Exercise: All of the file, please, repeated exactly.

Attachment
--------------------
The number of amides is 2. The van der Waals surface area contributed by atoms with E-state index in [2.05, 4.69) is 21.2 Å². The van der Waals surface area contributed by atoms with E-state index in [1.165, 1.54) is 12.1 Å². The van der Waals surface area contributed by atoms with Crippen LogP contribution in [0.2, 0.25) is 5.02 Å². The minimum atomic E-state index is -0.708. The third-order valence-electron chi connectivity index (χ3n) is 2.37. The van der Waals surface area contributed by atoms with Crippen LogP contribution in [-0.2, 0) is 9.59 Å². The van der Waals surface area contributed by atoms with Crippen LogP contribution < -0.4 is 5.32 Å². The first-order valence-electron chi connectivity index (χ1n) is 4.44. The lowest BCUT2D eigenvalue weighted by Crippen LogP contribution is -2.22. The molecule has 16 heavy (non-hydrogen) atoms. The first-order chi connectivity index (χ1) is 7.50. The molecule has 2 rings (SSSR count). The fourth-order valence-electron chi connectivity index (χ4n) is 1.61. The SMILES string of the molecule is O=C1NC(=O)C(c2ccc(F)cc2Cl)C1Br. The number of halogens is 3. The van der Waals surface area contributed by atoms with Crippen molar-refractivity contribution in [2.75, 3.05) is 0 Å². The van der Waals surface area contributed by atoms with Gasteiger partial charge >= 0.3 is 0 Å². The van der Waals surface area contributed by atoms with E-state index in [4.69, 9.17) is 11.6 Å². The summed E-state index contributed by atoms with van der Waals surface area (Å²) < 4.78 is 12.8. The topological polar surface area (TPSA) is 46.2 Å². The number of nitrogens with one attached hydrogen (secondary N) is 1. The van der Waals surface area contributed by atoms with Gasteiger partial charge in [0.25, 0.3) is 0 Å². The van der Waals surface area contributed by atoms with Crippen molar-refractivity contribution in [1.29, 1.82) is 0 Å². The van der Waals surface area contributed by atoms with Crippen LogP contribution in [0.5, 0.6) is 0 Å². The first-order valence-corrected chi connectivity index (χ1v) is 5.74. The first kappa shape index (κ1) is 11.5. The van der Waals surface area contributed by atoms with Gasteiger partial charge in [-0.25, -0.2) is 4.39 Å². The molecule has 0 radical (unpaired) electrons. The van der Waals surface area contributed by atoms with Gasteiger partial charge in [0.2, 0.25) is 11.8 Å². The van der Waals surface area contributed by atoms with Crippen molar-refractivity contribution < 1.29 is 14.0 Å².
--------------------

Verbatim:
The number of amides is 2. The van der Waals surface area contributed by atoms with E-state index in [2.05, 4.69) is 21.2 Å². The van der Waals surface area contributed by atoms with E-state index in [1.165, 1.54) is 12.1 Å². The van der Waals surface area contributed by atoms with Crippen LogP contribution in [0.2, 0.25) is 5.02 Å². The minimum atomic E-state index is -0.708. The third-order valence-electron chi connectivity index (χ3n) is 2.37. The van der Waals surface area contributed by atoms with Crippen LogP contribution in [-0.2, 0) is 9.59 Å². The van der Waals surface area contributed by atoms with Crippen LogP contribution < -0.4 is 5.32 Å². The first-order valence-electron chi connectivity index (χ1n) is 4.44. The lowest BCUT2D eigenvalue weighted by Crippen LogP contribution is -2.22. The molecule has 16 heavy (non-hydrogen) atoms. The first-order chi connectivity index (χ1) is 7.50. The molecule has 2 rings (SSSR count). The fourth-order valence-electron chi connectivity index (χ4n) is 1.61. The SMILES string of the molecule is O=C1NC(=O)C(c2ccc(F)cc2Cl)C1Br. The number of halogens is 3. The van der Waals surface area contributed by atoms with Crippen molar-refractivity contribution in [2.75, 3.05) is 0 Å². The van der Waals surface area contributed by atoms with Gasteiger partial charge >= 0.3 is 0 Å². The van der Waals surface area contributed by atoms with E-state index in [4.69, 9.17) is 11.6 Å². The summed E-state index contributed by atoms with van der Waals surface area (Å²) < 4.78 is 12.8. The topological polar surface area (TPSA) is 46.2 Å². The number of nitrogens with one attached hydrogen (secondary N) is 1. The van der Waals surface area contributed by atoms with Gasteiger partial charge in [0.25, 0.3) is 0 Å². The van der Waals surface area contributed by atoms with Crippen molar-refractivity contribution in [1.29, 1.82) is 0 Å². The van der Waals surface area contributed by atoms with Crippen LogP contribution in [0.5, 0.6) is 0 Å². The first-order valence-corrected chi connectivity index (χ1v) is 5.74. The first kappa shape index (κ1) is 11.5. The van der Waals surface area contributed by atoms with Gasteiger partial charge in [-0.25, -0.2) is 4.39 Å². The molecule has 0 radical (unpaired) electrons. The van der Waals surface area contributed by atoms with Gasteiger partial charge in [0.2, 0.25) is 11.8 Å². The van der Waals surface area contributed by atoms with Crippen molar-refractivity contribution < 1.29 is 14.0 Å².